Duke to Send Sawgrass Pipeline into Florida
Two would go by sea, and now one would travel on land, making
for three brand new pipeline projects targeting the Florida
peninsula and the state's substantial growth in power generation
Last week Duke Energy unveiled plans for its Sawgrass Energy
Transmission System - a major interstate that would supply
Southeast markets. Duke's Sawgrass joins Williams-Transco's
Buccaneer Pipeline and Coastal's Gulfstream projects, as well as
expansion of Florida Gas Transmission (FGT), in targeting a
potential 1.5 Bcf/d growth in demand for Florida power generation.
The Sawgrass system would have capacity of about 1 Bcf/d and
begin near Coden, AL, cross southern Mobile Bay and continue into
the Florida Panhandle and down the peninsula. It would cost about
$1.3 billion and is planned to be in service by 2003. Besides power
generation, the project also targets large industrials and gas
Buccaneer and Gulfstream propose essentially identical routes:
from Mobile, AL, across the Gulf of Mexico to Tampa, FL, and across
Florida to cities along the Atlantic Coast. Because it would take a
land route, Sawgrass proposes to serve gas demand in Alabama and
the Florida Panhandle. "Certainly some of the larger benefits [of
Sawgrass] to both states are the security and competition that
result from the addition of a new transportation system and the
environmental advantages natural gas brings to the area," said
Robert Evans, president of Duke Energy Southeast Pipeline Corp.
"The Mobile Bay region and communities throughout Florida can be
assured that Duke Energy is committed to thoroughly reviewing all
aspects of the project for environmental compatibility."
It remains to be seen whether a route by land or one by sea is
more attractive to regulators and landowners. Evans said Duke will
work with the states and federal government to allay any
environmental concerns. Because it's taking a land route, Sawgrass
will have to deal with more landowners than Buccaneer or
Gulfstream. But some of those landowners or their neighbors could
also be customers, adding to the pipe's revenue. Also, Sawgrass
wouldn't be wading into Florida's traditionally jealously guarded
coastal waters. Over the next several months, Duke will begin
detailed route analysis.
"Florida faces a constantly growing need for more electric
power," Evans said. "Natural gas represents the cleanest, most
cost-efficient fuel source for Florida generating plants to meet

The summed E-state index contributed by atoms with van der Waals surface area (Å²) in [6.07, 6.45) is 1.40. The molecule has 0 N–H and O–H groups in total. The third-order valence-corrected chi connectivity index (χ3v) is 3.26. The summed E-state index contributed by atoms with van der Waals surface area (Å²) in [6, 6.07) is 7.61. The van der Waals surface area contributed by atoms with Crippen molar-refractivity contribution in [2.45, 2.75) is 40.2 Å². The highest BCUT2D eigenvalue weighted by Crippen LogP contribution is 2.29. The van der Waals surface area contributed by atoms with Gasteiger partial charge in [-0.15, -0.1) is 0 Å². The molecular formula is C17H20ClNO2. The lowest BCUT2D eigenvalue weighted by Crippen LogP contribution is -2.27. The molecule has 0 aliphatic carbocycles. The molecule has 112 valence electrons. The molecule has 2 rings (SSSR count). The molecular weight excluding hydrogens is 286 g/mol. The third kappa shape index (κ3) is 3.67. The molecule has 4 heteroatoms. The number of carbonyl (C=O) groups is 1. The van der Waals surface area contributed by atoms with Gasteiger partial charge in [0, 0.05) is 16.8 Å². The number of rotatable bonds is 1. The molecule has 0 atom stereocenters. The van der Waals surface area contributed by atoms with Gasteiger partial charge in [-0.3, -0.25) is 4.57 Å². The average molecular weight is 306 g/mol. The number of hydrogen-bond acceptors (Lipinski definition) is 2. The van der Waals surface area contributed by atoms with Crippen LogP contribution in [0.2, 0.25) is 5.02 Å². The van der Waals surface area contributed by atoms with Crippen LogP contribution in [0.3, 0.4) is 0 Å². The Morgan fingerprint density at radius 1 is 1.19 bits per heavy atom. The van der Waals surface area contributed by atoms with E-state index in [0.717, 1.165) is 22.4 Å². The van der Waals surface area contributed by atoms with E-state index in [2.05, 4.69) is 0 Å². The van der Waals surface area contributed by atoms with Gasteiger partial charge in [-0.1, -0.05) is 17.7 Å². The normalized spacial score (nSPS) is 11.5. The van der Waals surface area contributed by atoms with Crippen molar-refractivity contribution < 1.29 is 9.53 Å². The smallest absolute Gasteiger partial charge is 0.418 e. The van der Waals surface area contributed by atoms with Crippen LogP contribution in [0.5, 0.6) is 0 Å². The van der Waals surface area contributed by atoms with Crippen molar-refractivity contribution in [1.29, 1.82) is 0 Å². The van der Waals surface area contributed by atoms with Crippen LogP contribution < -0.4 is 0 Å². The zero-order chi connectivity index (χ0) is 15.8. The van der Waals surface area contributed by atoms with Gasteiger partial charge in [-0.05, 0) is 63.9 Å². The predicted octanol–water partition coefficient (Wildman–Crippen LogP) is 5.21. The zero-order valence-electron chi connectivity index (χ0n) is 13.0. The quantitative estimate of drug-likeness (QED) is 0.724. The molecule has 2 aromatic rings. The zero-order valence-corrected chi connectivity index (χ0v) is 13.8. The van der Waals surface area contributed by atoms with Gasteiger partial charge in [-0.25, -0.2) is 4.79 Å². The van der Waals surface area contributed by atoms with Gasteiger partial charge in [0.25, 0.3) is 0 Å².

this rapidly growing need." Based on the most recent estimates
released by the state Public Service Commission, Florida's
projected need for new generating capacity over the next decade has
risen another 20% above estimates made in late 1997, making it the
fastest growing market in the nation.
In July 1998, the Florida Reliability Coordinating Council
submitted a plan to the Florida Public Service Commission outlining
the need for more than 10,000 MW of additional power generation
capacity within the state by 2007. If fueled entirely by gas, this
would require an additional 1.5 Bcf/d of capacity (see NGI Oct. 19,
1998). Power demand is soaring particularly in southwestern Florida
where currently there are no gas pipelines.
Sawgrass would create some synergies among Duke Energy business
units, Evans said. On the market end Duke would be developing power
generation. Upstream, the Dauphin Island Gathering Partnership - of
which Duke owns 37% - is a partner in a gas processing plant at
Duke has had discussions with several potential customers, and
the Sawgrass project has a committed load of about 250 MMcf/d from
Duke Energy North America, Duke Energy's wholesale power generation
development business unit.
The Phase IV expansion of FGT - Florida's only interstate - has
eight shippers and is to be in service by May 2001. Phase V is
expected to be anchored by power generation load. FGT spokeswoman
Gina Taylor told NGI the pipeline has firm commitments from Florida
Power & Light (FPL) and Southern Co. subsidiary Gulf Power Co.
Williams spokesman Chris Stockton said the company hopes to make
a filing at the Federal Energy Regulatory Commission for Buccaneer
by the end of the summer. Meetings have been held with
environmental groups and public officials to discuss routing
issues. Buccaneer is projected to cost $1.5 billion and has 1.3
Bcf/d in nominations. "We're currently in the process of trying to
finalize some of those contracts," Stockton said. Buccaneer is
projected to cost about $1.5 billion.
Coastal spokesman Joe Martucci said Gulfstream has some firm
commitments. "I can't really be specific in terms of who the
customers are or the commitments. The response we've received, I
would say, has been overwhelmingly positive, especially the
environmental community in Florida." Gulfstream is expected to cost
about $1.2 billion.